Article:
North Korea threatens to turn Pacific into ‘firing range’ as it tests nuclear-capable launcher
North Korea said it fired projectiles in the first tests of its nuclear weapon-capable launcher, a day after it tested its first intercontinental ballistic missile (ICBM) of 2023.
The tests were followed by a stark warning from the powerful and outspoken sister of North Korean leader Kim Jong-un, who told the US the country would turn the Pacific into a “firing range”, heightening tensions in the Asia-Pacific region.
Pyongyang’s latest blitz of more powerful missile tests in the span of three days sparked urgent responses from the US and South Korea, with Japan urging for an emergency meeting of the United Nations Security Council (UNSC).
Two 600mm radial guns fired multiple projectiles in a drill that was conducted at 7am local time on Monday to aim virtual targets 395km and 337km away respectively, state-run media Korean Central News Agency (KCNA) said.
It said in a statement that Monday’s drills were in response to the US and South Korea staging combined drills involving B-1B bombers, the warplanes that Pyongyang is extremely sensitive to as they can carry a huge payload of conventional weapons.
Kim Yo-jong, sister of the North Korean leader and vice department director of the Central Committee of the Workers’ Party of Korea, warned the US against increasing the presence of strategic military assets on its doorstep, in a furious and lengthy statement.
“The frequency of using the Pacific as our firing range depends upon the US forces’ action character,” she said.
“We affirm once again that there is no change in our will to make the worst maniacs escalating the tensions pay the price for their action.”
On Saturday, the reclusive nation fired a Hwasong-15, an ICBM off Japan’s west coast, prompting Washington and Seoul to hold joint air exercises on Sunday.
The missile – what North Korea claimed to be part of a drill – flew 900km (560 miles) for 67 minutes and landed in the Sea of Japan.
It was fired in a “surprise ICBM launching drill” on written orders of Mr Kim, the state media said.
North Korea said the ICBM test was meant to showcase its “fatal” nuclear attack capacity and verify the weapon’s reliability.
The sister of Mr Kim denied the South Korean scientists’ assessment that the ICBM warhead’s reentry had failed, lashing out at nuclear experts and describing them as “stupid”.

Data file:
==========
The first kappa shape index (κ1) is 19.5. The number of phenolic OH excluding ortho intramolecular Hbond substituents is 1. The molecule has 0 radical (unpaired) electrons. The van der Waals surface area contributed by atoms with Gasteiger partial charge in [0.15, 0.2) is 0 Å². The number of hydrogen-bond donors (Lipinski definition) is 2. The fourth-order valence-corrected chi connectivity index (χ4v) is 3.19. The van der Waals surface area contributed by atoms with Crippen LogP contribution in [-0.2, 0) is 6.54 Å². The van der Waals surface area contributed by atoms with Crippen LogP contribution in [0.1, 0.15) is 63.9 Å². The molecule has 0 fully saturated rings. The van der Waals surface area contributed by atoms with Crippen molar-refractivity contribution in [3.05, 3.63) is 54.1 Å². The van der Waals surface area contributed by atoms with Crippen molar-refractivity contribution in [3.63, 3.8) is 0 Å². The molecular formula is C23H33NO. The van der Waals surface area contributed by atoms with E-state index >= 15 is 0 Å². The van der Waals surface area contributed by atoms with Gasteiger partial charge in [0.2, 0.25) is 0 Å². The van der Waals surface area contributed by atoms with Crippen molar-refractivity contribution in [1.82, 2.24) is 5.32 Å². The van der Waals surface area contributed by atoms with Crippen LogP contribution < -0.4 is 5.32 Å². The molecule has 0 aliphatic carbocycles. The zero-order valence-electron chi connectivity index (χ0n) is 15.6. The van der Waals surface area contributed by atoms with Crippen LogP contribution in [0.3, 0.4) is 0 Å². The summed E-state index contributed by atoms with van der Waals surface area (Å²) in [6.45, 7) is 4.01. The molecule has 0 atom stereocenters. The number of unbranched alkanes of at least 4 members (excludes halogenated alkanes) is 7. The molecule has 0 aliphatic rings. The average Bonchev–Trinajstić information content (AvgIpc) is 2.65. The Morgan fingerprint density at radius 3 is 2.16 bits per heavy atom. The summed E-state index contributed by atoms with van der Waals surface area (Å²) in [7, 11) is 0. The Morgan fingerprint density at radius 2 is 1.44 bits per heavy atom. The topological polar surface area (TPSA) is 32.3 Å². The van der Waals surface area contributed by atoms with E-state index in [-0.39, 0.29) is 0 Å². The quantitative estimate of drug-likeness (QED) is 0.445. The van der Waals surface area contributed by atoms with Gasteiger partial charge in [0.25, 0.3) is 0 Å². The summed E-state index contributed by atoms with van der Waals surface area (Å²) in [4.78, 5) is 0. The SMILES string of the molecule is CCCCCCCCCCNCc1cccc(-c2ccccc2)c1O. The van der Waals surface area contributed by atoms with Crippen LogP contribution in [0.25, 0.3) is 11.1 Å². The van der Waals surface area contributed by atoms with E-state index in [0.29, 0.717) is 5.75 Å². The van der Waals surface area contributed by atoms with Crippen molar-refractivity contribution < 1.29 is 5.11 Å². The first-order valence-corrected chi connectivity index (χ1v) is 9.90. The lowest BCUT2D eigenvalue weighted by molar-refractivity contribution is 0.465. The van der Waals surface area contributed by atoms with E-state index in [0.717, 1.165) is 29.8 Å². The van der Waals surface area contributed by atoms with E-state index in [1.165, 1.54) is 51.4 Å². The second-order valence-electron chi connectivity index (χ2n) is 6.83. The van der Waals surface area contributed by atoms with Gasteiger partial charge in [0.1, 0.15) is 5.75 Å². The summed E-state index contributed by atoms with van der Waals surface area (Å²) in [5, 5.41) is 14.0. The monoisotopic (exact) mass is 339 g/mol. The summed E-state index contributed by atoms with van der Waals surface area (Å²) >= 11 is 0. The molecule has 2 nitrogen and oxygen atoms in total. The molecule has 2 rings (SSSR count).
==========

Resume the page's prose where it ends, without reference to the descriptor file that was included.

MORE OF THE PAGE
She also said the claim by nuclear experts that it took nine hours and 22 minutes for the North to fire the missile was a “desperate effort to underestimate our preparedness of missile forces”.
Kim Yo-jong insisted that the nine hours of launch preparation time after her brother Mr Kim ordered it included sealing the launch site and evacuating people, and was not long because of the shortcomings of the missile system itself.
“We have possessed satisfactory technology and capability and, now will focus on increasing the quantity of their force.
“They had better rack their brains to take measures to defend themselves, instead of doubting or worrying about other’s technology.”
Calling the US “the worst maniacs”, she warned of taking unspecified “corresponding counteraction” in response to the future moves by the US military.
South Korea’s military has denounced North’s repeated missile launches, describing them as “a grave provocation” that undermines international peace.
Japan condemned the launches as violations of the US Security Council resolutions and a threat to the peace and safety of Japan and the international society.
Japanese prime minister Fumio Kishida on Monday said that Tokyo has requested an emergency meeting with the UN.
“We must deepen Japan-US and Japan-US-South Korea cooperation,” Mr Kishida said. An initial security council briefing led by assistant secretary-general for political affairs Khaled Khiari was set for later on Monday.
The US Indo-Pacific Command said the latest tests highlight “the destabilising impact” of North Korea‘s unlawful weapons programme.
The escalations come ahead of the US and South Korean militaries’ scheduled table-top exercise this week to hone a joint response to a potential use of nuclear weapons by North Korea. The allies are also to conduct another joint computer simulated exercise and field training in March.